- Not understanding the purpose of a Qualified Domestic Relations Order (QDRO) and when it should be completed. The Qualified Domestic Relations Order (QDRO) is a legal document which, among other things, tells the plan administrator the amount (either percentage or dollar amount) to be given to the non-employee spouse pursuant to the divorce. Some retirement plans do not allow the use of a QDRO or they might have very strict requirements. The legal structure of the retirement plan takes precedence over a court ruling for a divorce settlement. Knowing the proper process to getting a QDRO approved before it is too late is vital.
- Not having a financial plan in place for your future after you are divorced. If you are like most people, you didn’t have a written comprehensive financial plan to start. In many cases, we have found that misunderstandings about money can put a lot of pressure on a marriage. After the divorce, things can get a lot more complicated, and you are the only one responsible for your financial health. You need a comprehensive financial plan that addresses cash flow, debt, education funding, insurance needs, employee benefits, retirement planning, investments, and estate planning. A plan will empower you with the knowledge that you are in control. We can help. Financial planning AFTER the divorce can help you understand how to address key financial issues important to you to help achieve success in your financial life. Contact Fisher Financial Planning for more information on financial planning.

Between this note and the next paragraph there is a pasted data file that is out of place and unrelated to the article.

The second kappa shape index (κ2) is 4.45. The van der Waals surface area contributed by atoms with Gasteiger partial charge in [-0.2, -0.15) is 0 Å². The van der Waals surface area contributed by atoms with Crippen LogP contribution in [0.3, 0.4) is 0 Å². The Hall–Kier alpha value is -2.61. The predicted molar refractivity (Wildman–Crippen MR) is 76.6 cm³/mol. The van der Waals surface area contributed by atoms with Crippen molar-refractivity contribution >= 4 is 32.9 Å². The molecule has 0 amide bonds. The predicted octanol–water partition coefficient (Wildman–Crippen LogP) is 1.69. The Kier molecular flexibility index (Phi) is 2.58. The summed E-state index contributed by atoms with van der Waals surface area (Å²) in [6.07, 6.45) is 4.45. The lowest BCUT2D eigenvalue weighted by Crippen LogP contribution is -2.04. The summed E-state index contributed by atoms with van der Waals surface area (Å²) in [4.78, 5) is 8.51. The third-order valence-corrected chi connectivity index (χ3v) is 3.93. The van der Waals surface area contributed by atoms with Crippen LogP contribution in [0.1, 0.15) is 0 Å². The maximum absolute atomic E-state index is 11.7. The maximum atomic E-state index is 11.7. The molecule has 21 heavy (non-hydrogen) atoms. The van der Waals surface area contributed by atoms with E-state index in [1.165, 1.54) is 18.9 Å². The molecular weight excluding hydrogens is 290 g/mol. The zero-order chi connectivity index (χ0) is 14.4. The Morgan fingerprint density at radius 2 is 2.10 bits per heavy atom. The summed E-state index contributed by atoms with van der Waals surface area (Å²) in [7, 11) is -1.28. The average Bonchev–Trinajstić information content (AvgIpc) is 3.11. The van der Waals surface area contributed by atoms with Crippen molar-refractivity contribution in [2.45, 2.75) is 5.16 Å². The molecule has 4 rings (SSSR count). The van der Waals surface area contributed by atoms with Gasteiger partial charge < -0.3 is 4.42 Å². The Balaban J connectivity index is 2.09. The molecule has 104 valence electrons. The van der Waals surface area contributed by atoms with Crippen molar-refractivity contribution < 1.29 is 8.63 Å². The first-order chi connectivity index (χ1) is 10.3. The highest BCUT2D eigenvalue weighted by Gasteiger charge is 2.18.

- Deciding financial issues one at a time instead of understanding how they affect each other. By looking at each asset or source of income separately, you miss the interaction of taxes, capital gains, investment losses, timing issues, inflation, and more. A fair settlement begins by looking at a comprehensive picture of your finances and then determining suitable courses of action.